Underhill Rose was in town last night and it was just what the doctor ordered.
The harmony-driven three-piece string band from Asheville was as tuned in as ever: Eleanor Underhill wowed us with her musicianship on the banjo (even playing a few bars from "Dueling Banjos" that had many in the packed house at High Rock Outfitters stomping and clapping); guitarist Molly Rose Reed treated us with her superlative vocals, and upright bassist Salley Williamson kept the whole thing moving on beat with depth and style.
It's just what Lexington needed after emerging from last week's ice and snow display that shivered our collective timbers.
The girls made an early arrival in town on Saturday to follow up on a photo shoot request by local photographer Chris Allred, and I'm hoping some of his work shows up as a sample somewhere. I was allowed to see some of his galley proofs and they were terrific.
Meanwhile, the show last night was a perfect opportunity for some of our friends who have never heard the girls perform to see what the hell I've been gushing about for the past three years. I think my friends were excited. I just hope they were able to hear them.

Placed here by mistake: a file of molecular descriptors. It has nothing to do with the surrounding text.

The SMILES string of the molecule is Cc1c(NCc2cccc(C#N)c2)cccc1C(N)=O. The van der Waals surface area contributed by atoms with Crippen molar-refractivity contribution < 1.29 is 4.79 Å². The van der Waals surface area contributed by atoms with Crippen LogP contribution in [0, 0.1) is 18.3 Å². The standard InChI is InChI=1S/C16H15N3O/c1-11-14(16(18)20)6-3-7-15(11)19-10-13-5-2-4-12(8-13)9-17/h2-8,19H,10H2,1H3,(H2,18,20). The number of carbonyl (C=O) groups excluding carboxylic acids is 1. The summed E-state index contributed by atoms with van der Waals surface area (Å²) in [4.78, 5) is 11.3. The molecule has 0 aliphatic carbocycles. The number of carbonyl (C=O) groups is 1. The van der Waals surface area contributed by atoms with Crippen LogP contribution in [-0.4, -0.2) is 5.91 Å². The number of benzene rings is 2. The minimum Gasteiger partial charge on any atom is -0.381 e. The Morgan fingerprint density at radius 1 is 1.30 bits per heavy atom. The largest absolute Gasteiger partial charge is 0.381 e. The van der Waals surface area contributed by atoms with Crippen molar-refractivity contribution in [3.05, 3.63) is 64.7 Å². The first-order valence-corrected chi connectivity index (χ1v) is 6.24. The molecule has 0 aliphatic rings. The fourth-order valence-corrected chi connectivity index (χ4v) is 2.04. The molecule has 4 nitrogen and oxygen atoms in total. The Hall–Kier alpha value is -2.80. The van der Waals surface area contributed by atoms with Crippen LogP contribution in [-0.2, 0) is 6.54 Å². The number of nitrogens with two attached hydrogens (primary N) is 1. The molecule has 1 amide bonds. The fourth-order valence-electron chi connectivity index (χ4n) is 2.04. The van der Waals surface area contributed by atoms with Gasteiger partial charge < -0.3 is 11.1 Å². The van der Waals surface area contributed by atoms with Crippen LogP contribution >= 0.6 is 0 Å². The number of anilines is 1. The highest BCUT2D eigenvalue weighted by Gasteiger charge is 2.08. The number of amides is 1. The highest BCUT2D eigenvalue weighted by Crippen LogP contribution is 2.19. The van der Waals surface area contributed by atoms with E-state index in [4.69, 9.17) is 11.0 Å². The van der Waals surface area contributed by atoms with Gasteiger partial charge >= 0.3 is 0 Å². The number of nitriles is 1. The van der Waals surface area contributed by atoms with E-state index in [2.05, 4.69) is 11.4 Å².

If there was one common complaint I heard last night— and from more than one source — it was about the ambient noise that was coming from the bar area.
OK, OK. I know the venue is a bar and what should I expect when alcohol is involved anyway? It's a social gathering place. Of course there's going to be some racket.
I guess what I don't understand is paying the price of admission, paying the price for your adult beverage of choice, and then yapping away, sometimes trying to talk over the artists that you paid to come see in the first place. That's a trail of logic that simply loses me.
Not only is that conduct rude to the artists, but also to the other paying customers who actually want to listen to the music.
I guess we're just two different camps of paying customers on this one.
I've been told that most musicians have to deal with this issue, from glee clubs and choral groups to rock bands, who practice hard and perform to perfection, only to see their art end up as background music to somebody else's bombast.
Salley brought me to my senses, although only briefly. "They're only having a good time," she told me in her professional wisdom. "It's OK. We're used to it."
I guess the problem is that I'm the one who's not used to it.